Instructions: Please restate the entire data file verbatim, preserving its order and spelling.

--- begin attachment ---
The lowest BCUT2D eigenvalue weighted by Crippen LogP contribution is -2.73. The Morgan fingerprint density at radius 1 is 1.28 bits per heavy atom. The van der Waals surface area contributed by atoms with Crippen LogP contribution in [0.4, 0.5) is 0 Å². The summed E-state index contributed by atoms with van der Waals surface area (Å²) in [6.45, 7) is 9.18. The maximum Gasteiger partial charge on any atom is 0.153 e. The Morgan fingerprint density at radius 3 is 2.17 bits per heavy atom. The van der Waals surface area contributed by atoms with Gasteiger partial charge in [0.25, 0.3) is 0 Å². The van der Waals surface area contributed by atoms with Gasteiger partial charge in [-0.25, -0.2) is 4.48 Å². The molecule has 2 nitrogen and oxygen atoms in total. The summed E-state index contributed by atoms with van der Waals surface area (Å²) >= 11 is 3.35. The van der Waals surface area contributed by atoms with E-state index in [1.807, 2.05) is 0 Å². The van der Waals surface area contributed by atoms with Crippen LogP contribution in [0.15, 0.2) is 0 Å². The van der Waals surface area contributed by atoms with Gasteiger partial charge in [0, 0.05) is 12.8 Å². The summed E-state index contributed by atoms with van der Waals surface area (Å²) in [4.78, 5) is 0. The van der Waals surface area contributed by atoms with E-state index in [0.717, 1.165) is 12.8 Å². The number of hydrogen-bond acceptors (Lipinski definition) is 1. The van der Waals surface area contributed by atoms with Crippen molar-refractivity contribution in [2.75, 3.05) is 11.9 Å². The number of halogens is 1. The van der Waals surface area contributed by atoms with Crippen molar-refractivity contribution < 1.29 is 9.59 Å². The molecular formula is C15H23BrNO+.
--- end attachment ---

The lowest BCUT2D eigenvalue weighted by Crippen LogP contribution is -2.73. The Morgan fingerprint density at radius 1 is 1.28 bits per heavy atom. The van der Waals surface area contributed by atoms with Crippen LogP contribution in [0.4, 0.5) is 0 Å². The summed E-state index contributed by atoms with van der Waals surface area (Å²) in [6.45, 7) is 9.18. The maximum Gasteiger partial charge on any atom is 0.153 e. The Morgan fingerprint density at radius 3 is 2.17 bits per heavy atom. The van der Waals surface area contributed by atoms with Gasteiger partial charge in [0.25, 0.3) is 0 Å². The van der Waals surface area contributed by atoms with Gasteiger partial charge in [-0.25, -0.2) is 4.48 Å². The molecule has 2 nitrogen and oxygen atoms in total. The summed E-state index contributed by atoms with van der Waals surface area (Å²) >= 11 is 3.35. The van der Waals surface area contributed by atoms with E-state index in [1.807, 2.05) is 0 Å². The van der Waals surface area contributed by atoms with Crippen LogP contribution in [0.15, 0.2) is 0 Å². The van der Waals surface area contributed by atoms with Gasteiger partial charge in [0, 0.05) is 12.8 Å². The summed E-state index contributed by atoms with van der Waals surface area (Å²) in [4.78, 5) is 0. The van der Waals surface area contributed by atoms with E-state index in [0.717, 1.165) is 12.8 Å². The number of hydrogen-bond acceptors (Lipinski definition) is 1. The van der Waals surface area contributed by atoms with Crippen molar-refractivity contribution in [2.75, 3.05) is 11.9 Å². The number of halogens is 1. The van der Waals surface area contributed by atoms with Crippen molar-refractivity contribution < 1.29 is 9.59 Å². The molecular formula is C15H23BrNO+.